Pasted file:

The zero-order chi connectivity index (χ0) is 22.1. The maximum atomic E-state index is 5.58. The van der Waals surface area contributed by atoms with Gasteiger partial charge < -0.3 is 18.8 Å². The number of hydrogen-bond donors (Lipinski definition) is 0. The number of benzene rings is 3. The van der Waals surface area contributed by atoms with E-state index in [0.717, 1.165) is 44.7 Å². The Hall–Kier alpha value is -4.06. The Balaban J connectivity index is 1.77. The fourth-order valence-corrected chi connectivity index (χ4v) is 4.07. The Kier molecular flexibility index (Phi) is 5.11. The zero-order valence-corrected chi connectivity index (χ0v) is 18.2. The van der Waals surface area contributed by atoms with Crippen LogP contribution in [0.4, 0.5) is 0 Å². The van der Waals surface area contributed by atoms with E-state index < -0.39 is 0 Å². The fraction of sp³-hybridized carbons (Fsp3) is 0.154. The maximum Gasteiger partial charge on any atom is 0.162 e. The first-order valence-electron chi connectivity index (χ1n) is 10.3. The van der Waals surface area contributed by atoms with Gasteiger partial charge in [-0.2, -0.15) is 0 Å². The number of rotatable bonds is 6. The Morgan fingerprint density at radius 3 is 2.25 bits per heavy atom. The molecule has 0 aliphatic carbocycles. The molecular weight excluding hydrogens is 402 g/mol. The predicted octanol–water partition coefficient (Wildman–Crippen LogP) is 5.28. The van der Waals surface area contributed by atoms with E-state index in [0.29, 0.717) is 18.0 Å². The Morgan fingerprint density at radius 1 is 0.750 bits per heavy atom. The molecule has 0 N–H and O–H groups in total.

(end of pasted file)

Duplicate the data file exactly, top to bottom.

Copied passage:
The zero-order chi connectivity index (χ0) is 22.1. The maximum atomic E-state index is 5.58. The van der Waals surface area contributed by atoms with Gasteiger partial charge < -0.3 is 18.8 Å². The number of hydrogen-bond donors (Lipinski definition) is 0. The number of benzene rings is 3. The van der Waals surface area contributed by atoms with E-state index in [0.717, 1.165) is 44.7 Å². The Hall–Kier alpha value is -4.06. The Balaban J connectivity index is 1.77. The fourth-order valence-corrected chi connectivity index (χ4v) is 4.07. The Kier molecular flexibility index (Phi) is 5.11. The zero-order valence-corrected chi connectivity index (χ0v) is 18.2. The van der Waals surface area contributed by atoms with Crippen LogP contribution in [0.4, 0.5) is 0 Å². The van der Waals surface area contributed by atoms with E-state index < -0.39 is 0 Å². The fraction of sp³-hybridized carbons (Fsp3) is 0.154. The maximum Gasteiger partial charge on any atom is 0.162 e. The first-order valence-electron chi connectivity index (χ1n) is 10.3. The van der Waals surface area contributed by atoms with Gasteiger partial charge in [-0.2, -0.15) is 0 Å². The number of rotatable bonds is 6. The Morgan fingerprint density at radius 3 is 2.25 bits per heavy atom. The molecule has 0 aliphatic carbocycles. The molecular weight excluding hydrogens is 402 g/mol. The predicted octanol–water partition coefficient (Wildman–Crippen LogP) is 5.28. The van der Waals surface area contributed by atoms with E-state index in [0.29, 0.717) is 18.0 Å². The Morgan fingerprint density at radius 1 is 0.750 bits per heavy atom. The molecule has 0 N–H and O–H groups in total.